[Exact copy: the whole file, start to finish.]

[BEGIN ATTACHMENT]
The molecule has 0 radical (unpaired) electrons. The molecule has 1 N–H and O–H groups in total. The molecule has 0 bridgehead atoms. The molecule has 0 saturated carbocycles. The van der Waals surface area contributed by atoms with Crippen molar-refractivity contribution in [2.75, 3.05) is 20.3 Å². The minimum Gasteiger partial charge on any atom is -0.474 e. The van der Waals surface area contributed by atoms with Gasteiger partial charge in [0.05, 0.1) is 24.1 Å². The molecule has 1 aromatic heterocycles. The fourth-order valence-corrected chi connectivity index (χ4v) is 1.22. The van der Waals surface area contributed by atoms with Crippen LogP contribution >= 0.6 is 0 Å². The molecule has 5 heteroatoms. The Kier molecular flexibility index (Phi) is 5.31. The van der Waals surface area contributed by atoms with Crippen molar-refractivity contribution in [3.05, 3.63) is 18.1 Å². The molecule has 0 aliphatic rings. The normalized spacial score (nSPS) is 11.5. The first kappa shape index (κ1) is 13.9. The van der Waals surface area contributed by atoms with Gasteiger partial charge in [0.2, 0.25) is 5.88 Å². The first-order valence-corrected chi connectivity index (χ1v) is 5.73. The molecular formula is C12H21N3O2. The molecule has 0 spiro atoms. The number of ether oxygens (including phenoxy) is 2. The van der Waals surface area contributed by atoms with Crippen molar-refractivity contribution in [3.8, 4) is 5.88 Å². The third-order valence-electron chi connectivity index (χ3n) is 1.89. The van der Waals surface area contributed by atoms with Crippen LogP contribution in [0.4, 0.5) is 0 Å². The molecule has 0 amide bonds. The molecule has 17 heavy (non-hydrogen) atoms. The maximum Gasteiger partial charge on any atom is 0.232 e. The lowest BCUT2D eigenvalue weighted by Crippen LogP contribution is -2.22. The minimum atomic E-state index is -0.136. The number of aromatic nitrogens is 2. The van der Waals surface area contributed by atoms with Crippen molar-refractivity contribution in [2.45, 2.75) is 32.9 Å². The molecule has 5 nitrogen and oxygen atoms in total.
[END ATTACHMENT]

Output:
The molecule has 0 radical (unpaired) electrons. The molecule has 1 N–H and O–H groups in total. The molecule has 0 bridgehead atoms. The molecule has 0 saturated carbocycles. The van der Waals surface area contributed by atoms with Crippen molar-refractivity contribution in [2.75, 3.05) is 20.3 Å². The minimum Gasteiger partial charge on any atom is -0.474 e. The van der Waals surface area contributed by atoms with Gasteiger partial charge in [0.05, 0.1) is 24.1 Å². The molecule has 1 aromatic heterocycles. The fourth-order valence-corrected chi connectivity index (χ4v) is 1.22. The van der Waals surface area contributed by atoms with Crippen LogP contribution >= 0.6 is 0 Å². The molecule has 5 heteroatoms. The Kier molecular flexibility index (Phi) is 5.31. The van der Waals surface area contributed by atoms with Crippen molar-refractivity contribution in [3.05, 3.63) is 18.1 Å². The molecule has 0 aliphatic rings. The normalized spacial score (nSPS) is 11.5. The first kappa shape index (κ1) is 13.9. The van der Waals surface area contributed by atoms with Gasteiger partial charge in [0.2, 0.25) is 5.88 Å². The first-order valence-corrected chi connectivity index (χ1v) is 5.73. The molecular formula is C12H21N3O2. The molecule has 0 spiro atoms. The number of ether oxygens (including phenoxy) is 2. The van der Waals surface area contributed by atoms with Crippen molar-refractivity contribution in [3.8, 4) is 5.88 Å². The third-order valence-electron chi connectivity index (χ3n) is 1.89. The van der Waals surface area contributed by atoms with Crippen LogP contribution in [0.4, 0.5) is 0 Å². The molecule has 0 amide bonds. The molecule has 17 heavy (non-hydrogen) atoms. The maximum Gasteiger partial charge on any atom is 0.232 e. The lowest BCUT2D eigenvalue weighted by Crippen LogP contribution is -2.22. The minimum atomic E-state index is -0.136. The number of aromatic nitrogens is 2. The van der Waals surface area contributed by atoms with Crippen molar-refractivity contribution in [2.45, 2.75) is 32.9 Å². The molecule has 5 nitrogen and oxygen atoms in total.